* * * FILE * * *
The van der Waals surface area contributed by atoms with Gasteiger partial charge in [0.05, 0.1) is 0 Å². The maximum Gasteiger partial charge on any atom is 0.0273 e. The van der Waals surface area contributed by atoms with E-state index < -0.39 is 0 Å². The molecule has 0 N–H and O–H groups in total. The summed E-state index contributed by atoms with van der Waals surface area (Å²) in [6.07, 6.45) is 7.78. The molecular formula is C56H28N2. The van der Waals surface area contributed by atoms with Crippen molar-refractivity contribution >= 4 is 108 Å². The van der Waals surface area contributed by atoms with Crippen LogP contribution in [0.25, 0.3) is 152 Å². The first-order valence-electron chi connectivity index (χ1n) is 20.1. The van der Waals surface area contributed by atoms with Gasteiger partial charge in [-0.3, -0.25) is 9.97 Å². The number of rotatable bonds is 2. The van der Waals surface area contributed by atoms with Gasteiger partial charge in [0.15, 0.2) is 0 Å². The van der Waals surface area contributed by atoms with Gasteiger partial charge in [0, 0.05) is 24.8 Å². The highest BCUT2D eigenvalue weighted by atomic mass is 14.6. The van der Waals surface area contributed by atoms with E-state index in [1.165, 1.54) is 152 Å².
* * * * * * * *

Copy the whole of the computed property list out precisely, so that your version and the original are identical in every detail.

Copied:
The van der Waals surface area contributed by atoms with Gasteiger partial charge in [0.05, 0.1) is 0 Å². The maximum Gasteiger partial charge on any atom is 0.0273 e. The van der Waals surface area contributed by atoms with E-state index < -0.39 is 0 Å². The molecule has 0 N–H and O–H groups in total. The summed E-state index contributed by atoms with van der Waals surface area (Å²) in [6.07, 6.45) is 7.78. The molecular formula is C56H28N2. The van der Waals surface area contributed by atoms with Crippen molar-refractivity contribution >= 4 is 108 Å². The van der Waals surface area contributed by atoms with Crippen LogP contribution in [0.25, 0.3) is 152 Å². The first-order valence-electron chi connectivity index (χ1n) is 20.1. The van der Waals surface area contributed by atoms with Gasteiger partial charge in [-0.3, -0.25) is 9.97 Å². The number of rotatable bonds is 2. The van der Waals surface area contributed by atoms with Gasteiger partial charge in [0.15, 0.2) is 0 Å². The van der Waals surface area contributed by atoms with Gasteiger partial charge in [0, 0.05) is 24.8 Å². The highest BCUT2D eigenvalue weighted by atomic mass is 14.6. The van der Waals surface area contributed by atoms with E-state index in [1.165, 1.54) is 152 Å².